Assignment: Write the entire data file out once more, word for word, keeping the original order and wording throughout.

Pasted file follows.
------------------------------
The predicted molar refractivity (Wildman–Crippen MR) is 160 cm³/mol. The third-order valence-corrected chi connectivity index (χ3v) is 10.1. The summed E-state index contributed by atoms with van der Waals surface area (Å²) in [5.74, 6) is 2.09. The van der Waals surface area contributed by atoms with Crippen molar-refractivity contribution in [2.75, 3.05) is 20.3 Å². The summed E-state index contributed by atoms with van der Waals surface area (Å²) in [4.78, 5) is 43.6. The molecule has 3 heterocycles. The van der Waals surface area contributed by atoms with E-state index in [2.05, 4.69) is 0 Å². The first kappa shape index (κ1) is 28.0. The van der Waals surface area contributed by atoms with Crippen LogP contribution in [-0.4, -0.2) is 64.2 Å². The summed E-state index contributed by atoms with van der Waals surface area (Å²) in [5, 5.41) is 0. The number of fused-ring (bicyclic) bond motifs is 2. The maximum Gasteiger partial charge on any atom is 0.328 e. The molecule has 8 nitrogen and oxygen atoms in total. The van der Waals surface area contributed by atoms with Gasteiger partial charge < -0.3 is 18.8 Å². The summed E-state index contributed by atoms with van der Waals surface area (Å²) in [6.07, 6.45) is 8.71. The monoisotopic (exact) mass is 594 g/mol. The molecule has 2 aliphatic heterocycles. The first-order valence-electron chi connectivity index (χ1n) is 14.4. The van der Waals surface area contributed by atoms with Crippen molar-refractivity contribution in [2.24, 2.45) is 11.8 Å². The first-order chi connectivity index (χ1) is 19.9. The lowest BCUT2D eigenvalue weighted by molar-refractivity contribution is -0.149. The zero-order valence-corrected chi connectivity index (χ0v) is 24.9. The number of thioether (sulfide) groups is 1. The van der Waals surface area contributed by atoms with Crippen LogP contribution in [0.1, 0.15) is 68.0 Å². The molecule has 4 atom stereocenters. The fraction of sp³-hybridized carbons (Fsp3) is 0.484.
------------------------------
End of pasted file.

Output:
The predicted molar refractivity (Wildman–Crippen MR) is 160 cm³/mol. The third-order valence-corrected chi connectivity index (χ3v) is 10.1. The summed E-state index contributed by atoms with van der Waals surface area (Å²) in [5.74, 6) is 2.09. The van der Waals surface area contributed by atoms with Crippen molar-refractivity contribution in [2.75, 3.05) is 20.3 Å². The summed E-state index contributed by atoms with van der Waals surface area (Å²) in [4.78, 5) is 43.6. The molecule has 3 heterocycles. The van der Waals surface area contributed by atoms with E-state index in [2.05, 4.69) is 0 Å². The first kappa shape index (κ1) is 28.0. The van der Waals surface area contributed by atoms with Crippen LogP contribution in [-0.4, -0.2) is 64.2 Å². The summed E-state index contributed by atoms with van der Waals surface area (Å²) in [5, 5.41) is 0. The number of fused-ring (bicyclic) bond motifs is 2. The maximum Gasteiger partial charge on any atom is 0.328 e. The molecule has 8 nitrogen and oxygen atoms in total. The van der Waals surface area contributed by atoms with Gasteiger partial charge < -0.3 is 18.8 Å². The summed E-state index contributed by atoms with van der Waals surface area (Å²) in [6.07, 6.45) is 8.71. The monoisotopic (exact) mass is 594 g/mol. The molecule has 2 aliphatic heterocycles. The first-order valence-electron chi connectivity index (χ1n) is 14.4. The van der Waals surface area contributed by atoms with Crippen molar-refractivity contribution in [2.24, 2.45) is 11.8 Å². The first-order chi connectivity index (χ1) is 19.9. The lowest BCUT2D eigenvalue weighted by molar-refractivity contribution is -0.149. The zero-order valence-corrected chi connectivity index (χ0v) is 24.9. The number of thioether (sulfide) groups is 1. The van der Waals surface area contributed by atoms with Crippen LogP contribution in [0.1, 0.15) is 68.0 Å². The molecule has 4 atom stereocenters. The fraction of sp³-hybridized carbons (Fsp3) is 0.484.